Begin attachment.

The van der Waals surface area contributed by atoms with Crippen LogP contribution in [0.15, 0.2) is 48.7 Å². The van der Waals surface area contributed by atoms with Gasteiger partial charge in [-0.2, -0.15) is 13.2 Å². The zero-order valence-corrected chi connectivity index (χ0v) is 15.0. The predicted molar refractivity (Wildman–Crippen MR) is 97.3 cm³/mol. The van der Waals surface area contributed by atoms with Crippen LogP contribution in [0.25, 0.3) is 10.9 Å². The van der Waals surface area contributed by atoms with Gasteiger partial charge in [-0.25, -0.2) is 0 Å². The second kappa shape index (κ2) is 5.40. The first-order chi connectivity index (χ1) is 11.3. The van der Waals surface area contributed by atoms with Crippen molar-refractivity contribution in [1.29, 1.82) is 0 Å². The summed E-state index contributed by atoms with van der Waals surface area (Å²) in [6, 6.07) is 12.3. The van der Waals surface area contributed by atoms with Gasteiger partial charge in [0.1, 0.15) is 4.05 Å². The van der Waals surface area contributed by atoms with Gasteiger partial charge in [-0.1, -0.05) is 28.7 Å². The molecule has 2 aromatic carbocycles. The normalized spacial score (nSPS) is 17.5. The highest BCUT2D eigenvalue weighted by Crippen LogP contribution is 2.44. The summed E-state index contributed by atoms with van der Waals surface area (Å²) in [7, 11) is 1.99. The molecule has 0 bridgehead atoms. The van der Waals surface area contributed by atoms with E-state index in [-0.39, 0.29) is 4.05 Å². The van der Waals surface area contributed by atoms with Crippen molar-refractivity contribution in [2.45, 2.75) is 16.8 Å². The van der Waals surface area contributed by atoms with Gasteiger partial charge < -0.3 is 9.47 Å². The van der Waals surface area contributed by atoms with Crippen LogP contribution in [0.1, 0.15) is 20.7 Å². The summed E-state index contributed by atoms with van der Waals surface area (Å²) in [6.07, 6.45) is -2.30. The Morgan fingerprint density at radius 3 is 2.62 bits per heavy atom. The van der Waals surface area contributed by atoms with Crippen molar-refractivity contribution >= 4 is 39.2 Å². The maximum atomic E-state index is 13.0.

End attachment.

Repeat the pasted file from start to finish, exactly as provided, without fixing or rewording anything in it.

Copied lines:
The van der Waals surface area contributed by atoms with Crippen LogP contribution in [0.15, 0.2) is 48.7 Å². The van der Waals surface area contributed by atoms with Gasteiger partial charge in [-0.2, -0.15) is 13.2 Å². The zero-order valence-corrected chi connectivity index (χ0v) is 15.0. The predicted molar refractivity (Wildman–Crippen MR) is 97.3 cm³/mol. The van der Waals surface area contributed by atoms with Crippen LogP contribution in [0.25, 0.3) is 10.9 Å². The van der Waals surface area contributed by atoms with Gasteiger partial charge in [-0.25, -0.2) is 0 Å². The second kappa shape index (κ2) is 5.40. The first-order chi connectivity index (χ1) is 11.3. The van der Waals surface area contributed by atoms with Crippen molar-refractivity contribution in [1.29, 1.82) is 0 Å². The summed E-state index contributed by atoms with van der Waals surface area (Å²) in [6, 6.07) is 12.3. The van der Waals surface area contributed by atoms with Gasteiger partial charge in [0.1, 0.15) is 4.05 Å². The van der Waals surface area contributed by atoms with Gasteiger partial charge in [-0.1, -0.05) is 28.7 Å². The molecule has 2 aromatic carbocycles. The normalized spacial score (nSPS) is 17.5. The highest BCUT2D eigenvalue weighted by Crippen LogP contribution is 2.44. The summed E-state index contributed by atoms with van der Waals surface area (Å²) in [7, 11) is 1.99. The molecule has 0 bridgehead atoms. The van der Waals surface area contributed by atoms with E-state index in [-0.39, 0.29) is 4.05 Å². The van der Waals surface area contributed by atoms with Crippen molar-refractivity contribution in [2.45, 2.75) is 16.8 Å². The van der Waals surface area contributed by atoms with Gasteiger partial charge < -0.3 is 9.47 Å². The van der Waals surface area contributed by atoms with Crippen LogP contribution in [0.1, 0.15) is 20.7 Å². The summed E-state index contributed by atoms with van der Waals surface area (Å²) in [6.07, 6.45) is -2.30. The Morgan fingerprint density at radius 3 is 2.62 bits per heavy atom. The van der Waals surface area contributed by atoms with Crippen molar-refractivity contribution >= 4 is 39.2 Å². The maximum atomic E-state index is 13.0.